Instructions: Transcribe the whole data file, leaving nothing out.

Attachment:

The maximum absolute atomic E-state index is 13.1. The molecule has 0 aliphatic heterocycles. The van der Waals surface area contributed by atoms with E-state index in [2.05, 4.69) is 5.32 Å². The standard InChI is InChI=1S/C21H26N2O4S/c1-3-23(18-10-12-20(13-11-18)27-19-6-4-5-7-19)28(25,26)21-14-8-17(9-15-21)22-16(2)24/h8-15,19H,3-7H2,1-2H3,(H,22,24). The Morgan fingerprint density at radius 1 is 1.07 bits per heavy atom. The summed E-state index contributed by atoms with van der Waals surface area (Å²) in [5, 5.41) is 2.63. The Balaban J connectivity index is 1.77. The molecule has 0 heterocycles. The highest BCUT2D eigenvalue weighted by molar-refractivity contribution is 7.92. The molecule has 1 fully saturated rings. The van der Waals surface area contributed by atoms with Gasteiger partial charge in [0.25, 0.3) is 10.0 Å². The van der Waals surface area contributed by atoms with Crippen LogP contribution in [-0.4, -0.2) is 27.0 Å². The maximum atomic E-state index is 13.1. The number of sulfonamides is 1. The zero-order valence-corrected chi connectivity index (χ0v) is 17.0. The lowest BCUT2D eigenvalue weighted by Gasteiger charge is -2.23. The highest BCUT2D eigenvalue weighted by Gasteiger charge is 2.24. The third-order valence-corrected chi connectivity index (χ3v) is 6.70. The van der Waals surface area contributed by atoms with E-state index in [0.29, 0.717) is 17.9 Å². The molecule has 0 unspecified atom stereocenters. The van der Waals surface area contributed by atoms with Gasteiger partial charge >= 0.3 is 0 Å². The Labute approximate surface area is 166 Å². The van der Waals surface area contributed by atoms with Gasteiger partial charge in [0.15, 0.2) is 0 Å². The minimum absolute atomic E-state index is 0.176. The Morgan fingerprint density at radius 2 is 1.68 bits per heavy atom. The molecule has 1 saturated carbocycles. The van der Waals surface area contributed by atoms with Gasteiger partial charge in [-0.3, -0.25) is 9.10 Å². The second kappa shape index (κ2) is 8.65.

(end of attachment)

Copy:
The maximum absolute atomic E-state index is 13.1. The molecule has 0 aliphatic heterocycles. The van der Waals surface area contributed by atoms with E-state index in [2.05, 4.69) is 5.32 Å². The standard InChI is InChI=1S/C21H26N2O4S/c1-3-23(18-10-12-20(13-11-18)27-19-6-4-5-7-19)28(25,26)21-14-8-17(9-15-21)22-16(2)24/h8-15,19H,3-7H2,1-2H3,(H,22,24). The Morgan fingerprint density at radius 1 is 1.07 bits per heavy atom. The summed E-state index contributed by atoms with van der Waals surface area (Å²) in [5, 5.41) is 2.63. The Balaban J connectivity index is 1.77. The molecule has 0 heterocycles. The highest BCUT2D eigenvalue weighted by molar-refractivity contribution is 7.92. The molecule has 1 fully saturated rings. The van der Waals surface area contributed by atoms with Gasteiger partial charge in [0.25, 0.3) is 10.0 Å². The van der Waals surface area contributed by atoms with Crippen LogP contribution in [-0.4, -0.2) is 27.0 Å². The maximum atomic E-state index is 13.1. The number of sulfonamides is 1. The zero-order valence-corrected chi connectivity index (χ0v) is 17.0. The lowest BCUT2D eigenvalue weighted by Gasteiger charge is -2.23. The highest BCUT2D eigenvalue weighted by Gasteiger charge is 2.24. The third-order valence-corrected chi connectivity index (χ3v) is 6.70. The van der Waals surface area contributed by atoms with E-state index in [0.29, 0.717) is 17.9 Å². The molecule has 0 unspecified atom stereocenters. The van der Waals surface area contributed by atoms with Gasteiger partial charge >= 0.3 is 0 Å². The Labute approximate surface area is 166 Å². The van der Waals surface area contributed by atoms with Gasteiger partial charge in [0.15, 0.2) is 0 Å². The minimum absolute atomic E-state index is 0.176. The Morgan fingerprint density at radius 2 is 1.68 bits per heavy atom. The molecule has 1 saturated carbocycles. The van der Waals surface area contributed by atoms with Gasteiger partial charge in [-0.3, -0.25) is 9.10 Å². The second kappa shape index (κ2) is 8.65.